Thought-provoking Parsifal in Zurich

SwitzerlandSwitzerland  Wagner, Parsifal Soloists, chorus and orchestra of the Zurich Opera / Mikko Franck (conductor) 23.3.2013 (JR)

Amfortas: Detlef Roth
Titurel: Pavel Daniluk
Gurnemanz: Jan-Hendrik Rootering
Parsifal: Stuart Skelton
Klingsor: Tobias Schabel
Kundry: Angela Denoke

Production Director: Klaus Guth
Set and costumes: Christian Schmidt
Lighting: Jürgen Hoffmann
Chorus Masters: Jürg Hämmerli and Ernst Raffelsberger
Video Design: Andi A. Müller

Copyright: Suzanne Schwiertz

This intelligently conceived Klaus Guth production, shared with Gran Teatro del Liceu Barcelona, is a revival and was premièred in the 2010/2011 season. It is neither set in Monsalvat nor in today’s times, but in 1914. Bayreuth banned all performances of Parsifal – outside Bayreuth itself – for 40 years and that time bar expired in 1914. There were then, naturally, a flood of performances and Zurich pipped all other houses to the post. There is a natural parallel between care-worn Knights of the Holy Grail and shell-shocked First World War soldiers and Act I is set in a sanatorium/hospital for the wounded and those traumatised in the trenches, The set is a huge revolving edifice with some rooms upstairs (revealing a case for the Holy Grail chalice and another for the Holy Spear), some downstairs, and the set revolves frequently and dreamily as the action moves on. That serves to hold the audience’s attention, as do occasional superimposed videos of a young man’s bare feet tramping through a meadow (Act 1), along a road (Act 2) and then in boots in snows (Act 3).

Act 2 attempts – not entirely successfully – to transform the hall and staircase of the sanatorium into Klingsor’s magic tower, with the aid of some red Chinese Lanterns. The costume designer relishes the chance to kit out the ladies in 1920 flapper dresses and we are into 1920s Berlin. Kundry has more than a passing resemblance to Marlene Dietrich. By Act 3 we have moved on another 10 years to the early 1930s and the seizure of power by the fascists, Parsifal himself donning a military cap and sash over his grey shirt as he stands below the illuminated Holy Grail.

Guth likens the transformation of Parsifal himself through the decades (from young fool to puberty to young man experiencing first love then realisation of life) to Germany’s trials and tribulations from the end of World War I to the roaring 20s, the Great Depression and Stock Market Crash of 1929 and the rise of Hitler in 1933. It is an intelligent conception and it works. Only once was I distracted watching wounded disabled soldiers returning from the trenches whilst Gurnemanz sings his glorious monologue in Act III (“Du siehst, das nicht so”).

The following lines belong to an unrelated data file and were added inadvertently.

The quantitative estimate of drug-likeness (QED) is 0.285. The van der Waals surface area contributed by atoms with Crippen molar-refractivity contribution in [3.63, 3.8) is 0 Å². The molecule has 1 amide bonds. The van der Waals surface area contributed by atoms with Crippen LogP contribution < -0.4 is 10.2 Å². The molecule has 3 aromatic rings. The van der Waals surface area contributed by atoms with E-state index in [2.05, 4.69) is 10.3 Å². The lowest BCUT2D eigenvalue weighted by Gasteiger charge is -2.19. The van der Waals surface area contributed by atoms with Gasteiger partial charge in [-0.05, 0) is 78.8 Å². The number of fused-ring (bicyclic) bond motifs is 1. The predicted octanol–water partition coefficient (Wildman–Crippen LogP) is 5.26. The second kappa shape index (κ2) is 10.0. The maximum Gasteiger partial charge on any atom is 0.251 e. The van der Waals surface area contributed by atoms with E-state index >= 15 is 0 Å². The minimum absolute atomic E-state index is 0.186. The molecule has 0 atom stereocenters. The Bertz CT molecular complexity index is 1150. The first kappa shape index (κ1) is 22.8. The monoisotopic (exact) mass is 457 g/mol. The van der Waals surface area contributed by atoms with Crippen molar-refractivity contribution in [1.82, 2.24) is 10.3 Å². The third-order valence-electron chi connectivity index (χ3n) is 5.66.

Amfortas has his bloodied shirt removed for his bath, nurses extract some of his blood which his father Titurel then drinks and drops are also added to water for the Knights to drink – that gives you a flavour of this production.

Apparently one of Wagner’s early drafts of Parsifal conceived Amfortas and Klingsor as brothers, a concept which Guth uses, showing us during the Prelude to Act I the two “brothers” sitting at the table with their father Titurel. Titurel openly favours Amfortas and Klingsor breaks a glass in disgust and storms out; right at the end of the opera the two brothers are reconciled: Parsifal himself has by then become the new ruler.

Vocally, this is a strong cast. Stuart Skelton is now a seasoned Parsifal, ever strong in voice and a fine actor, particularly in his declamations as the end of Act II. Detlef Roth is Bayreuth’s Amfortas of choice and he more than equalled Thomas Hampson who sang the role in Zurich two years ago; Roth’s diction is also crystal clear. Pavel Daniluk looks too young for the role of Titurel and sings a mite too heartily.

Angela Denoke is a very fine Kundry, visually and vocally a delight, impressive from the outset, and was ecstatically received. At the close of the opera, she is depicted as the wandering (Jewish?) refugee complete with suitcase.

Tobias Schabel was a young debonair Klingsor and impressed greatly with his mellow fine bass, perhaps a little more menace in his acting might not have gone amiss. That leaves, for me, the one weakness in the cast, the Wagner veteran Jan-Hendrik Rootering as Gurnemanz, depicted as the sanatorium’s chaplain, but too impersonal in his acting. As in The Flying Dutchman earlier this season, his voice tends to dry and die out and lacks volume; even though the closed wooden set helped the voices project and resonate, he was frequently drowned out by the orchestra, Mikko Franck in the pit forgetting perhaps the small size of the Zurich opera-house. Otherwise Franck’s conducting was exemplary (with slightly faster tempi than those chosen by Gatti at the première) and the orchestra put on one of their best shows, as did the splendid male chorus. When the top-hatted funeral directors (at Amfortas’ funeral) turn round to “salute” their new leader, the chorus master comes on the balcony, almost next to Parsifal, to conduct them, looking like the head undertaker, and this is a distraction; a fault in the production but necessary it seems for grounds of ensemble.

It was, however, all in all, a Parsifal to savour.

John Rhodes